Date- 15th June 2017, Daily FT

PRE-PUBLICATION REVIEW OF THE COMMEMORATIVE BOOK


The book "Ceylon Tea: The Trade That Made A Nation", in commemoration of the 150th Anniversary of the Ceylon Tea Industry, will be launched at the BMICH on July 20th, 2017. A pre-publication review of it by Mr. Mahen Dayananda. Authored by Mr. Richard Simon and illustrated by Mr. Dominic Sansoni, it is priced at Rs.11, 000/- with slip cover and Rs.10,000/- without slip cover.  

 

CEYLON TEA – THE TRADE THAT MADE A NATION 

 

Having been a junior tea taster at Mackwoods Ltd. in the year 1966, I was privileged to be an integral part of the Colombo Tea Traders’ Association (CTTA) celebrations commemorating ‘A Hundred Years of Ceylon Tea’. I do recall that the Tea Convention itself was held at the Lionel Wendt Auditorium in the heart of Colombo. The CTTA event had attracted an international gathering of senior personalities from several countries extending from Japan in the Far East to the United States of America (USA) in the West. Apart from any other positive emotions, I was greatly impressed by the attendance at the gathering, which, by mid 1960 standards, could only be described as awesome from my own point of view. In fact, I do not think that there are more than a handful of participants/delegates from the One Hundred Year Celebrations who are still around. Hopefully these individuals will be an integral part of the forthcoming events planned to celebrate the 150th Anniversary later this year. 

 

We had access to an attractively presented book, authored by D. M. Forrest, entitled “A Hundred Years of Ceylon Tea”, which was essential reading for anyone connected with the tea industry during this period. The book itself was based on facts and anecdotes relating to the first 100 years of tea in Ceylon, as the island was then known. The present publication authored by Richard Simon under the auspices of the CTTA is indeed a commendable initiative. It goes without saying that the effort made by the author to present a period of 150 years of Ceylon Tea deserves serious commendation.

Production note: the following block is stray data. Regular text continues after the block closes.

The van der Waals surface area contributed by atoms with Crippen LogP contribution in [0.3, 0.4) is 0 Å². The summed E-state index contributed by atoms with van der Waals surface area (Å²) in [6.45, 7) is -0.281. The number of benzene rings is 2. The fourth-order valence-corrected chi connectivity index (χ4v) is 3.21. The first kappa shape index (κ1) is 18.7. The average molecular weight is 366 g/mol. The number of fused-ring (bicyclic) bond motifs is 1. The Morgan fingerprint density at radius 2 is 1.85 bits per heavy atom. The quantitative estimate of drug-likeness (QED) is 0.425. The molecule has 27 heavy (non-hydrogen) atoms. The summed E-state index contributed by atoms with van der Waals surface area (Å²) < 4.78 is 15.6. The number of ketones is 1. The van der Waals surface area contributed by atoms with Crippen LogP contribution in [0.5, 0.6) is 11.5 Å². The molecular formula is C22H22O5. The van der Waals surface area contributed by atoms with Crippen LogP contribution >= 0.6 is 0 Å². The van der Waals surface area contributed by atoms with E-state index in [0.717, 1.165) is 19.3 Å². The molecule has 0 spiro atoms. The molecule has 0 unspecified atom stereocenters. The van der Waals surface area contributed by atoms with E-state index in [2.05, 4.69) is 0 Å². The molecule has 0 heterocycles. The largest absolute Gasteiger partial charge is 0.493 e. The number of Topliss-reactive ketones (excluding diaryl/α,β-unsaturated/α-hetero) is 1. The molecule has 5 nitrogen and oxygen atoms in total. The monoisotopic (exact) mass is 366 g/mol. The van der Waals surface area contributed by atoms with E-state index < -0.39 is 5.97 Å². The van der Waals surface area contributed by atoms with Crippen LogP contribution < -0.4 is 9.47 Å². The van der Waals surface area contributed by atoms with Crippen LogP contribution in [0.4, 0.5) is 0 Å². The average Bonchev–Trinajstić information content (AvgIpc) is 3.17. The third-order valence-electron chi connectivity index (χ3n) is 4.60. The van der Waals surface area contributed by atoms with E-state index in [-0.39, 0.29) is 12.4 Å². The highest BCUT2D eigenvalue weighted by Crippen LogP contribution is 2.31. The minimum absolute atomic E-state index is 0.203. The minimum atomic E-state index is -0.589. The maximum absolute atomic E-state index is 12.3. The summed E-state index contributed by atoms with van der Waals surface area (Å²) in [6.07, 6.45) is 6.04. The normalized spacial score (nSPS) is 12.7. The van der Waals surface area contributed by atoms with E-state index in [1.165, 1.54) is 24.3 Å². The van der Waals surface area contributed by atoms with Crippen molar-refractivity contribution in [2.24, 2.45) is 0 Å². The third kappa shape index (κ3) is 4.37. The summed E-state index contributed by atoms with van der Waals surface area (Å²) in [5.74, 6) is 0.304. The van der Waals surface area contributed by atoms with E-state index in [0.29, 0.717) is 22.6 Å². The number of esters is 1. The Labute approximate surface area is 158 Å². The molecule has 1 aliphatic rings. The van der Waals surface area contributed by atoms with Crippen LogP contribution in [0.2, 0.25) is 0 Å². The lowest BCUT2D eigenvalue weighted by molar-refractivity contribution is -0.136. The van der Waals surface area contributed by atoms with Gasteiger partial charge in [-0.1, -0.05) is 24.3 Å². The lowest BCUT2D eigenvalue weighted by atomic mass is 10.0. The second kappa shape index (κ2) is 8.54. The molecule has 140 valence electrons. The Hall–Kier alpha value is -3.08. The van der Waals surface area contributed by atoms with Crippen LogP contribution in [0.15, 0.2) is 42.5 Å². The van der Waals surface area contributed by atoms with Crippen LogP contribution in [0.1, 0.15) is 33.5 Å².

The evaluation of our tea industry from the early primitive efforts to grow tea after the disastrous failure of coffee is captured in very readable language by the author. We must not forget that the original pioneers worked under extremely difficult conditions in relation to weather, transport and accommodation. 

 

At this stage of my review, I wish to refer to a priceless quote of an adventurous planter:

“If the accommodation was bad the food easily matched it”. 

 

Bread if available at all, was often ten days old by the time it reached the “Thottam”, mouldy and covered with ants. These tough individuals were undoubtedly cast in a different mould with a single minded pursuit of creating a new plantation industry from the depressing days of the coffee disaster. It was individuals such as James Taylor who snatched victory from the jaws of defeat and created an amazing industry, which is still an important segment of our economy. Quite apart from the early planters we must also recognize the immense contribution made by recruits from South India who made the extremely dangerous and difficult journey from the Malabar Coast to ports such as Mannar in Northern Sri Lanka from where they continued their journey on foot into the hill country, enduring terrible privations of frightful proportions all along the way. Sadly many of them did not make it to their final destination and were either buried or cremated along the way.